We have extensive experience in opening our own garden in the past (over 20 years of it, in fact) and I have amassed a fair amount of experience in garden visiting over the years – more than Mark who is happy to stay at home and look at my photos on my return. We used to get driven nuts at garden-opener meetings when owners of small, city gardens would declare: “People like to see small gardens that they can relate to.” I can still hear the inimitable Biddy Barrett retorting, “That is what people say to you in your garden. Nobody has ever said that to me in our garden,” because Biddy and Russ had a very large garden.

Whimsy at Ayrlies and given the context and the event, I feel personal opinion is irrelevant. They will make some people smile while others may raise their eyebrows.

If you only ever go to see gardens that relate to your own garden at home in size and scale, if you only see garden visiting as an exercise in purloining other people’s ideas to apply to your own patch, then you miss out on so much. I would have missed out on the immaculate exuberance of the Pakuranga bromeliad garden. Many of you would miss out on the varied experiences of Ayrlies.

I include the pink and yellow specifically for loyal reader Marge M H, she who likes the colour combination whereas, were it my garden, I would be removing either the rudbeckia or the pink belladonnas from this scene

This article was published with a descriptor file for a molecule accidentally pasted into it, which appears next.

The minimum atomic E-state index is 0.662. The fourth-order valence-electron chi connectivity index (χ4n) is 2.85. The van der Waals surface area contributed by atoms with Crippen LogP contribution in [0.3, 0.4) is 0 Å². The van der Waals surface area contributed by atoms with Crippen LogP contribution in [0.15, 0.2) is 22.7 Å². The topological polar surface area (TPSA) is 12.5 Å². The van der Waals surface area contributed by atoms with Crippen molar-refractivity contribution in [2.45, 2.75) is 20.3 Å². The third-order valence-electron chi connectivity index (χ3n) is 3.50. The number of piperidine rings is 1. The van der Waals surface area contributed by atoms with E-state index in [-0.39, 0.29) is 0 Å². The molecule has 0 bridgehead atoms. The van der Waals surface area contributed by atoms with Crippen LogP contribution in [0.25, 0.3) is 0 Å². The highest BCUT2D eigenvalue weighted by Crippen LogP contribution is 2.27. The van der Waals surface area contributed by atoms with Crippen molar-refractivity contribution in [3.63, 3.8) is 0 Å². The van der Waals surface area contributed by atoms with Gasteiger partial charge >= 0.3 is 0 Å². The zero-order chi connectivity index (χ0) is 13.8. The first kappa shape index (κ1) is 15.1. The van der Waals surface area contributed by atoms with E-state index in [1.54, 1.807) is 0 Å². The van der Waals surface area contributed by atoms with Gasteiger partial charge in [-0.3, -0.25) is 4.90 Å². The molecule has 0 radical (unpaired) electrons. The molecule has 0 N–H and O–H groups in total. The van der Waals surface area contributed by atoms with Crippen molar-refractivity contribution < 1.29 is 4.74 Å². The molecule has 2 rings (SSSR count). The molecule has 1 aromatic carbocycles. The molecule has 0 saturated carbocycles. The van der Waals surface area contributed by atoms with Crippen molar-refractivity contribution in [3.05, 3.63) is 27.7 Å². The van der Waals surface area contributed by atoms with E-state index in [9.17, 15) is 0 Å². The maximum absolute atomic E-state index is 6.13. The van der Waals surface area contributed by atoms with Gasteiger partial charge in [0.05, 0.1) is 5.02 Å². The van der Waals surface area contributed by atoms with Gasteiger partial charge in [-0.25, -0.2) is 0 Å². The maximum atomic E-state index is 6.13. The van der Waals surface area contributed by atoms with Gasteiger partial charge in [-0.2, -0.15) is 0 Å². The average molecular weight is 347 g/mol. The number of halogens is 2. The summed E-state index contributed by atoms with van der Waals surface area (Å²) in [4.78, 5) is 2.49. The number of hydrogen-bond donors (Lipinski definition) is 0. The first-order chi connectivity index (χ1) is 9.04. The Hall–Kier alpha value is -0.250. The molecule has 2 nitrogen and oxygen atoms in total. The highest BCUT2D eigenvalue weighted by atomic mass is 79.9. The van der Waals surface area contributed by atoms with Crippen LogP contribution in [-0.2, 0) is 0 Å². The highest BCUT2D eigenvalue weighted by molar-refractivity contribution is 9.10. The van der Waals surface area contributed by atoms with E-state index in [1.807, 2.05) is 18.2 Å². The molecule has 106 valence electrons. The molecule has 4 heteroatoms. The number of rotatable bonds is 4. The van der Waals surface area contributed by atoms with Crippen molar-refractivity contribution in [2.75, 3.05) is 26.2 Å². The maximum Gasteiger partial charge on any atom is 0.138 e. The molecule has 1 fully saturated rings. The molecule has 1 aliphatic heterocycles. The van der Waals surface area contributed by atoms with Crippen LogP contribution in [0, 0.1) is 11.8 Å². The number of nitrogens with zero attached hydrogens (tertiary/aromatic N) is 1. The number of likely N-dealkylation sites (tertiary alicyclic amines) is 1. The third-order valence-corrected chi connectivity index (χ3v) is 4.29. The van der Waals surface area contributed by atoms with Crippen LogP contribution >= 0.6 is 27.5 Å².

5 thoughts on “Auckland Heroic gardens. Part one (of two)

  1. Tim Dutton

    As with you, the bromeliad garden isn’t to my taste and I finally realised it is because the ratio of green to other colours is reversed from normal. Green is so restful. I couldn’t relax in the bromeliad garden. Ayrlies, on the other hand, looks ‘just right’. Maybe one day we’ll get to see it for real.

    Reply
    1. Abbie Jury Post author

      You are right about the colour on the brom garden. Nothing restful about it all but it was superbly done. I didn’t find anything restful in the industrial chic garden either, but that too was a personal vision executed with huge flair. And I can admire both without seeing myself within them.

      Reply
  2. tonytomeo

    Low maintenance? no. That was a common buzz term years ago. I don’t hear it so much now. We like ‘sustainable’ now, even though few really know what that means. Whatever it is, it really is fabulous. It is not my style either, but It certainly is better than my garden, so I can not critique.

    Reply
  3. Pat Webster

    Abbie, thanks for this piece. It is so interesting to see the gardens you highlighted and to read your perceptive comments. One of the talks I give is called Learning to Look: the Art of Garden Observation. In it I make several similar points. It is easy to miss what a garden has to offer if you close your eyes and mind to other styles and to the objectives set for the garden by the garden owner/maker. A good quote from Thoreau: “It isn’t what you look at that matters, it’s what you see.” ‘Seeing’ in this context means keeping an open mind. It means paying attention to details and taking the time to let the garden speak in its own particular voice.

    Reply

Leave a Reply

Fill in your details below or click an icon to log in:

WordPress.com Logo

You are commenting using your WordPress.com account. Log Out /  Change )

Google photo

You are commenting using your Google account. Log Out /  Change )

Twitter picture

You are commenting using your Twitter account. Log Out /  Change )

Facebook photo

You are commenting using your Facebook account. Log Out /  Change )

Connecting to %s

This site uses Akismet to reduce spam. Learn how your comment data is processed.